The bending process is a widely used forming process for sheet metal parts. Parts like enclosures, computer cases, etc., are made using the bending process.
Many times plastic parts are converted to sheet metal parts, and bending plays a big role in that conversion. Let’s learn more about bending, types of bending, and a detailed process related to air bending, bottoming, and coining.
What Is bending?
Bending is a sheet metal forming process to create a V shape, U shape channels along a straight axis of sheet metal. The more ductile the sheet metal is, the easier it to do the bending. Bending shape and size depends on the tools used, the thickness of the sheet metal, types of material used, etc.
You may like to read: Difference between HRCA and CRCA sheet.
How bending process works?
Before you dig into types of bending, we should understand how the bending process or bending operation works. We need to know the working principle of bending operations.
In bending, there is usually a die that is fitted in the press brake. This is a stationary channel-like part. The die has the outer shape of the bend that is going to be produced. There is a tool attached to the ram of the machine with the help of clamps and has rounded edges that form the bend’s inner shape. This tool is called a punch. Punch is a moving part and creates the bending force.
The tool moves downward and puts pressure on the sheet metal. When the pressure is more than the sheet metal plastic limit, the sheet metal undergoes the plastic deformation stage and takes the shape of the die underneath. Once the operation is done, the punch again moves upwards for the next cycle. This is the whole process of bending.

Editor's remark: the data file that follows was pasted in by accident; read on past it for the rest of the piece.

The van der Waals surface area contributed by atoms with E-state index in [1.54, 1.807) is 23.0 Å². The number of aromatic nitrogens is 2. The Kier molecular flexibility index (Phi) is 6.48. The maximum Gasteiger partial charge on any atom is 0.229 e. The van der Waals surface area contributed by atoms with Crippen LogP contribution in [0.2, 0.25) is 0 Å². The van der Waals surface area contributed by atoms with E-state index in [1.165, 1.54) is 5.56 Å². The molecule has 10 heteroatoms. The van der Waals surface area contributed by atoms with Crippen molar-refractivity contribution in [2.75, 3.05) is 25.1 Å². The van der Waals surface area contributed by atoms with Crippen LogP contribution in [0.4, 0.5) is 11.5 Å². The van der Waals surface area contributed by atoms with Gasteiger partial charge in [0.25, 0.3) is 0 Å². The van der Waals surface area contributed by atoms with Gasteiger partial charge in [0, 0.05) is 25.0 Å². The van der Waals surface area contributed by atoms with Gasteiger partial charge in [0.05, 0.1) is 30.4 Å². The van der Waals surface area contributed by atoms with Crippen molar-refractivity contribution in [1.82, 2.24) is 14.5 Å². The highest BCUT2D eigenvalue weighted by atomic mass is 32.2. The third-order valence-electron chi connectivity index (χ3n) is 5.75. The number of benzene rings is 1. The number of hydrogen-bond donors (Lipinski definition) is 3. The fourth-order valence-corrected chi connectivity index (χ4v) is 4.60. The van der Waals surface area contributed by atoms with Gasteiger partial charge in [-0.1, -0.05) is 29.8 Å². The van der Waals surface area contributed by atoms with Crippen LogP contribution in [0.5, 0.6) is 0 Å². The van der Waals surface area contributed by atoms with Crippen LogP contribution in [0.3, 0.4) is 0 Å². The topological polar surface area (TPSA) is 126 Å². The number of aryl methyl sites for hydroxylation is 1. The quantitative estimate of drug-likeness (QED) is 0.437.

In bending, we need to understand a common phenomenon called Springback. When the tool is ejected, the sheet metal tries to go back to its unbend stage up to some extent. This happens due to the elastic property of sheet metal. That is the reason always you will get a different angle than what is intended from bending. This is called Springback.
You always need to compensate for that extra bend angle during the bending operation. For example, if you need a 90-degree bend, you may set the tool to produce an 89-degree bend. So that after spring back correction, you get your 90-degree bend.
The spring-back angle depends on the types of material used, the material composition, especially the carbon content. If the carbon content is more, you will have less spring back. It also depends on the tool shape, sheet metal inner bend radius, etc.
Types Of Bending
There are basically three types of bending used extensively. However, there are some other types of bending processes also. But discussing all those in a single article could be too much. I will post different articles on all those processes.
- Air Bending
Air bending means the sheet metal part is in the air when the bend is performed. Please look into the below picture. It shows that only at two-point is the part touching the die. When the punch is coming in contact with the part, it is still in the air. That is why it is called air bending. In the case of air bending V shape and U, shape parts only can be fabricated.
Since the air bending is done on the air, and there is minimal surface contact between the part and die surface, it is tough to control the angle. Often in air bending, the angle variation is up to +/- 0.5 degrees. But In air bending, you can choose a wide variety of angles from the same too set.
The bending pressure required is less in the case of air bending. The reason being, the punch does not necessarily need to touch the die surface. The inner radius of the bend is not dependent on the die radius at all. However, it is dependent on the punch radius.
The spring back is more in air bending as the bend is done on the air. Due to the spring effect, the spring back is more in air bending. Below is a table that shows the ideal V width, Inner radius, and angle precision of air bending, bottoming, and coining.